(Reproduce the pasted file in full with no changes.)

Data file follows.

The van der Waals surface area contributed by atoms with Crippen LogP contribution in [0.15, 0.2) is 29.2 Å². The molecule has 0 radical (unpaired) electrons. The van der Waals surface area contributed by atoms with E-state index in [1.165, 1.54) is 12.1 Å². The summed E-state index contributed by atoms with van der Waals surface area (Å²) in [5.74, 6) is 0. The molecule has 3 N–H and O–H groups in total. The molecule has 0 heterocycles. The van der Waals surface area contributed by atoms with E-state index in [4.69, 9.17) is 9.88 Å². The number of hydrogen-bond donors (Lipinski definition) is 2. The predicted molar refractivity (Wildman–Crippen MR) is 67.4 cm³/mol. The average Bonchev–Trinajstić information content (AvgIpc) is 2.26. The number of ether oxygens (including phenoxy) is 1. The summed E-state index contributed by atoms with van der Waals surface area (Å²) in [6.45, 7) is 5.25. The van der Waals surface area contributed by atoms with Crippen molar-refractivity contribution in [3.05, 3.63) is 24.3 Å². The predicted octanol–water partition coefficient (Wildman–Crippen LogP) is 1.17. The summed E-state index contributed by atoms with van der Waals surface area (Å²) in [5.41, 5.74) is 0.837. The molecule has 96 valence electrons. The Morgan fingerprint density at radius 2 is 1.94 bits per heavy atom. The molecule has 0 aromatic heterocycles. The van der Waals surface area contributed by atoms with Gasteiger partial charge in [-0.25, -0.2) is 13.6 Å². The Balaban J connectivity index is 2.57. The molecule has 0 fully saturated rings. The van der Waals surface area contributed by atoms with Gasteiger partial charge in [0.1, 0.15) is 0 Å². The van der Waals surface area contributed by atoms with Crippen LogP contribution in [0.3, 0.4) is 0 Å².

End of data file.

The van der Waals surface area contributed by atoms with Crippen LogP contribution in [0.15, 0.2) is 29.2 Å². The molecule has 0 radical (unpaired) electrons. The van der Waals surface area contributed by atoms with E-state index in [1.165, 1.54) is 12.1 Å². The summed E-state index contributed by atoms with van der Waals surface area (Å²) in [5.74, 6) is 0. The molecule has 3 N–H and O–H groups in total. The molecule has 0 heterocycles. The van der Waals surface area contributed by atoms with E-state index in [4.69, 9.17) is 9.88 Å². The number of hydrogen-bond donors (Lipinski definition) is 2. The predicted molar refractivity (Wildman–Crippen MR) is 67.4 cm³/mol. The average Bonchev–Trinajstić information content (AvgIpc) is 2.26. The number of ether oxygens (including phenoxy) is 1. The summed E-state index contributed by atoms with van der Waals surface area (Å²) in [6.45, 7) is 5.25. The van der Waals surface area contributed by atoms with Crippen molar-refractivity contribution in [3.05, 3.63) is 24.3 Å². The predicted octanol–water partition coefficient (Wildman–Crippen LogP) is 1.17. The summed E-state index contributed by atoms with van der Waals surface area (Å²) in [5.41, 5.74) is 0.837. The molecule has 96 valence electrons. The Morgan fingerprint density at radius 2 is 1.94 bits per heavy atom. The molecule has 0 aromatic heterocycles. The van der Waals surface area contributed by atoms with Gasteiger partial charge in [-0.25, -0.2) is 13.6 Å². The Balaban J connectivity index is 2.57. The molecule has 0 fully saturated rings. The van der Waals surface area contributed by atoms with Gasteiger partial charge in [0.1, 0.15) is 0 Å². The van der Waals surface area contributed by atoms with Crippen LogP contribution in [0.3, 0.4) is 0 Å².